SPRINGFIELD, Ill. (WAND) - Where there's flames, there's fire. The State Fire Marshal's Office wants to remind people to practice safe grilling techniques.
The bureau chief of operations for the state fire marshal, Dale Simpson, says July is actually the peak month for fire departments to respond to grill fires.
"It's that time of year where we get together, usually around the fourth, vacations, getting away for the weekend ... and outdoor grilling is part of that," Simpson said.
In the United States, more than 10,000 house fires are started by a grill each year. These fires result in 19,000 injuries, the most common being thermal burns.
"We also see third-degree burns, tissue loss, finger loss and even life loss," Simpson said.
The division chief with the Springfield Fire Department, Ed Canny, says the department responds to grill fires every year.
"It's a common fire that's easily preventable," Canny said.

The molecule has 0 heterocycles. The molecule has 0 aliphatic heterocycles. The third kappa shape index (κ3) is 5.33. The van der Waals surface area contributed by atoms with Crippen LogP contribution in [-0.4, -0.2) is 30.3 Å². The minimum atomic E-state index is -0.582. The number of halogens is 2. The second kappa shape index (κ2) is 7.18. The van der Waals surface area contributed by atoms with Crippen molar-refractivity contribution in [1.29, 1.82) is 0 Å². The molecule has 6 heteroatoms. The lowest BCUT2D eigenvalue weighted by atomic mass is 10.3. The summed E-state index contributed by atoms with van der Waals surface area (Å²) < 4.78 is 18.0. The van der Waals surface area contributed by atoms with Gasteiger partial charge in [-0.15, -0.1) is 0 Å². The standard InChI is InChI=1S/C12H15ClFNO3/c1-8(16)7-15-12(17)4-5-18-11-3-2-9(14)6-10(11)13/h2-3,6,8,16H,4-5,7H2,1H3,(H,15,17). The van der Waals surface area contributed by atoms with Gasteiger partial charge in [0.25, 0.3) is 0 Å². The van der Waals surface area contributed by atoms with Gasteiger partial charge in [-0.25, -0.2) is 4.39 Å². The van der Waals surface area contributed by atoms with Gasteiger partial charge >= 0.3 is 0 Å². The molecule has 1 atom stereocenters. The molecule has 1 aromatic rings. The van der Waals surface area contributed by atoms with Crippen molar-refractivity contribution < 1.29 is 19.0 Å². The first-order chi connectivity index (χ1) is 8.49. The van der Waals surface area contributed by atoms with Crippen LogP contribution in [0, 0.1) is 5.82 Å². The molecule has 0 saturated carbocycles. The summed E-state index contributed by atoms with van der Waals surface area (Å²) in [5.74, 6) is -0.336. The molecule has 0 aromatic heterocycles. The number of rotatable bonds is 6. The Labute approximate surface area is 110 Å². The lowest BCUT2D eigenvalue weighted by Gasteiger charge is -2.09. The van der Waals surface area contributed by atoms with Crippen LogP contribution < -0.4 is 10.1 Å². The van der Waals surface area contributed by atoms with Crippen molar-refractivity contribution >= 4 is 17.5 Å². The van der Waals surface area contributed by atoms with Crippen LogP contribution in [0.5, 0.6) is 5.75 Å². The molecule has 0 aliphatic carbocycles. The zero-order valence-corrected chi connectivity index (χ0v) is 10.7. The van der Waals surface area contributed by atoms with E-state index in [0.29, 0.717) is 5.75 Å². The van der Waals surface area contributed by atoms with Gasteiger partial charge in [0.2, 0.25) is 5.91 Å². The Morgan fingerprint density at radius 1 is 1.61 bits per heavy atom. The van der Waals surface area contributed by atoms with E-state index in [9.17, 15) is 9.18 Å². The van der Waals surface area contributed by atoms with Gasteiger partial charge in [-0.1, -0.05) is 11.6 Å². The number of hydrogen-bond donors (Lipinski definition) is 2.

Officials say some of the biggest things to remember are to always clean your grill and double check to see if charcoal coals are cool before disposing of them.
"We've seen fires where people have the grill on the deck, and they take embers and dump them on the side of the deck, which is right under the wood," Canny said. "Those hot embers sit there and smolder, and overnight it catches the deck on fire, which can then catch the house on fire."
Other tips include making sure grills are a minimum of three feet away from homes, decks and overhead tree branches.
"If you're too close to the house or garage, and it has vinyl siding, vinyl siding is made out of oil, it doesn't even have to be a flame touching it to catch fire," Simpson said. "Once something burns, you can't get it back. You can buy another grill, another house, but if you lose a hand or a kid, it doesn't come back."